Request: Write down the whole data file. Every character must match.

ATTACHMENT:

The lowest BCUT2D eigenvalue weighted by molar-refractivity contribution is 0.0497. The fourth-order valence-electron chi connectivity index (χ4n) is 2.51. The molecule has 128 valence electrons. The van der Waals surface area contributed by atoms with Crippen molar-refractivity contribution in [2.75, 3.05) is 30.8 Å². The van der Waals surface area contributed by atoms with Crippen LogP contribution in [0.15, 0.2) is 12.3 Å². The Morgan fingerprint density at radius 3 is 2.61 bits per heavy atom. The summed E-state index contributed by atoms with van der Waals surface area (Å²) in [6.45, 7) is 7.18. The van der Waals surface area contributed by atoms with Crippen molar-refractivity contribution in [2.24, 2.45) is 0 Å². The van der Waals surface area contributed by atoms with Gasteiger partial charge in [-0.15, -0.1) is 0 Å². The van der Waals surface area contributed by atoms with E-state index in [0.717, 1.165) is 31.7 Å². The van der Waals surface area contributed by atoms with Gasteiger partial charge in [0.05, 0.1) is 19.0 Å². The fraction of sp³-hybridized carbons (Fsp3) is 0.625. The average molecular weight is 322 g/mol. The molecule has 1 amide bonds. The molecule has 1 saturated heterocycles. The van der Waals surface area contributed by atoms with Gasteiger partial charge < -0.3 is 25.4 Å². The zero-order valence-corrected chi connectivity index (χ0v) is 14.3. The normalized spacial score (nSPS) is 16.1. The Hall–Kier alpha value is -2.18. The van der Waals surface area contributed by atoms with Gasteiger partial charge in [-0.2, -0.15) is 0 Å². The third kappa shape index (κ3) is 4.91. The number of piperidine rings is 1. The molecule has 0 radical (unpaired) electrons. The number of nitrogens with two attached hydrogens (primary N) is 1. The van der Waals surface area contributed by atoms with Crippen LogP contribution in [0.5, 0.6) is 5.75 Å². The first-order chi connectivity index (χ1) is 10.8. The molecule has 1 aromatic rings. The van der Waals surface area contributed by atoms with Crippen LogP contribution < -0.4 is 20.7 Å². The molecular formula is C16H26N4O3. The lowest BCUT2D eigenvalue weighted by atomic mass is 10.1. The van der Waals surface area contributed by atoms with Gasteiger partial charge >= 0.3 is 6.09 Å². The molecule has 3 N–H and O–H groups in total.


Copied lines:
The lowest BCUT2D eigenvalue weighted by molar-refractivity contribution is 0.0497. The fourth-order valence-electron chi connectivity index (χ4n) is 2.51. The molecule has 128 valence electrons. The van der Waals surface area contributed by atoms with Crippen molar-refractivity contribution in [2.75, 3.05) is 30.8 Å². The van der Waals surface area contributed by atoms with Crippen LogP contribution in [0.15, 0.2) is 12.3 Å². The Morgan fingerprint density at radius 3 is 2.61 bits per heavy atom. The summed E-state index contributed by atoms with van der Waals surface area (Å²) in [6.45, 7) is 7.18. The van der Waals surface area contributed by atoms with Crippen molar-refractivity contribution in [2.24, 2.45) is 0 Å². The van der Waals surface area contributed by atoms with Gasteiger partial charge in [-0.15, -0.1) is 0 Å². The van der Waals surface area contributed by atoms with E-state index in [0.717, 1.165) is 31.7 Å². The van der Waals surface area contributed by atoms with Gasteiger partial charge in [0.05, 0.1) is 19.0 Å². The fraction of sp³-hybridized carbons (Fsp3) is 0.625. The average molecular weight is 322 g/mol. The molecule has 1 amide bonds. The molecule has 1 saturated heterocycles. The van der Waals surface area contributed by atoms with Gasteiger partial charge < -0.3 is 25.4 Å². The zero-order valence-corrected chi connectivity index (χ0v) is 14.3. The normalized spacial score (nSPS) is 16.1. The Hall–Kier alpha value is -2.18. The van der Waals surface area contributed by atoms with Gasteiger partial charge in [-0.2, -0.15) is 0 Å². The third kappa shape index (κ3) is 4.91. The number of piperidine rings is 1. The molecule has 0 radical (unpaired) electrons. The number of nitrogens with two attached hydrogens (primary N) is 1. The van der Waals surface area contributed by atoms with Crippen LogP contribution in [0.5, 0.6) is 5.75 Å². The first-order chi connectivity index (χ1) is 10.8. The molecule has 1 aromatic rings. The van der Waals surface area contributed by atoms with Crippen LogP contribution < -0.4 is 20.7 Å². The molecular formula is C16H26N4O3. The lowest BCUT2D eigenvalue weighted by atomic mass is 10.1. The van der Waals surface area contributed by atoms with Gasteiger partial charge >= 0.3 is 6.09 Å². The molecule has 3 N–H and O–H groups in total.